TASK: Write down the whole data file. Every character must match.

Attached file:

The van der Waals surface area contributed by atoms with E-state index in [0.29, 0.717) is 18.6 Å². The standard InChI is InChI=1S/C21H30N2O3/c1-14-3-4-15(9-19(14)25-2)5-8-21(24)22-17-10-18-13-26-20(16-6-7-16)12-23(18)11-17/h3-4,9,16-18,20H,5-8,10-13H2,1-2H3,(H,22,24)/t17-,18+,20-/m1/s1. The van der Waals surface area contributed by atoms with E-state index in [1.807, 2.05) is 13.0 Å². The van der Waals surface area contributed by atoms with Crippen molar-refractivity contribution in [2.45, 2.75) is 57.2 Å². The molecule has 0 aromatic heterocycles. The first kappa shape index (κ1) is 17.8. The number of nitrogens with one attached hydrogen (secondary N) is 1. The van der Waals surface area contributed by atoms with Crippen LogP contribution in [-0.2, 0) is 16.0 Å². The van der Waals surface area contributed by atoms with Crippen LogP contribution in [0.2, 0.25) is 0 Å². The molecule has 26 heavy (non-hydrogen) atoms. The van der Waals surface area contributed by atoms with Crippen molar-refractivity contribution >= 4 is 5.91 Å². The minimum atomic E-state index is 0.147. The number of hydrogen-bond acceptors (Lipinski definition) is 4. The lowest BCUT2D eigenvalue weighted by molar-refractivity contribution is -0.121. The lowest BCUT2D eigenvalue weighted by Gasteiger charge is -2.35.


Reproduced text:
The van der Waals surface area contributed by atoms with E-state index in [0.29, 0.717) is 18.6 Å². The standard InChI is InChI=1S/C21H30N2O3/c1-14-3-4-15(9-19(14)25-2)5-8-21(24)22-17-10-18-13-26-20(16-6-7-16)12-23(18)11-17/h3-4,9,16-18,20H,5-8,10-13H2,1-2H3,(H,22,24)/t17-,18+,20-/m1/s1. The van der Waals surface area contributed by atoms with E-state index in [1.807, 2.05) is 13.0 Å². The van der Waals surface area contributed by atoms with Crippen molar-refractivity contribution in [2.45, 2.75) is 57.2 Å². The molecule has 0 aromatic heterocycles. The first kappa shape index (κ1) is 17.8. The number of nitrogens with one attached hydrogen (secondary N) is 1. The van der Waals surface area contributed by atoms with Crippen LogP contribution in [-0.2, 0) is 16.0 Å². The van der Waals surface area contributed by atoms with Crippen LogP contribution in [0.2, 0.25) is 0 Å². The molecule has 26 heavy (non-hydrogen) atoms. The van der Waals surface area contributed by atoms with Crippen molar-refractivity contribution >= 4 is 5.91 Å². The minimum atomic E-state index is 0.147. The number of hydrogen-bond acceptors (Lipinski definition) is 4. The lowest BCUT2D eigenvalue weighted by molar-refractivity contribution is -0.121. The lowest BCUT2D eigenvalue weighted by Gasteiger charge is -2.35.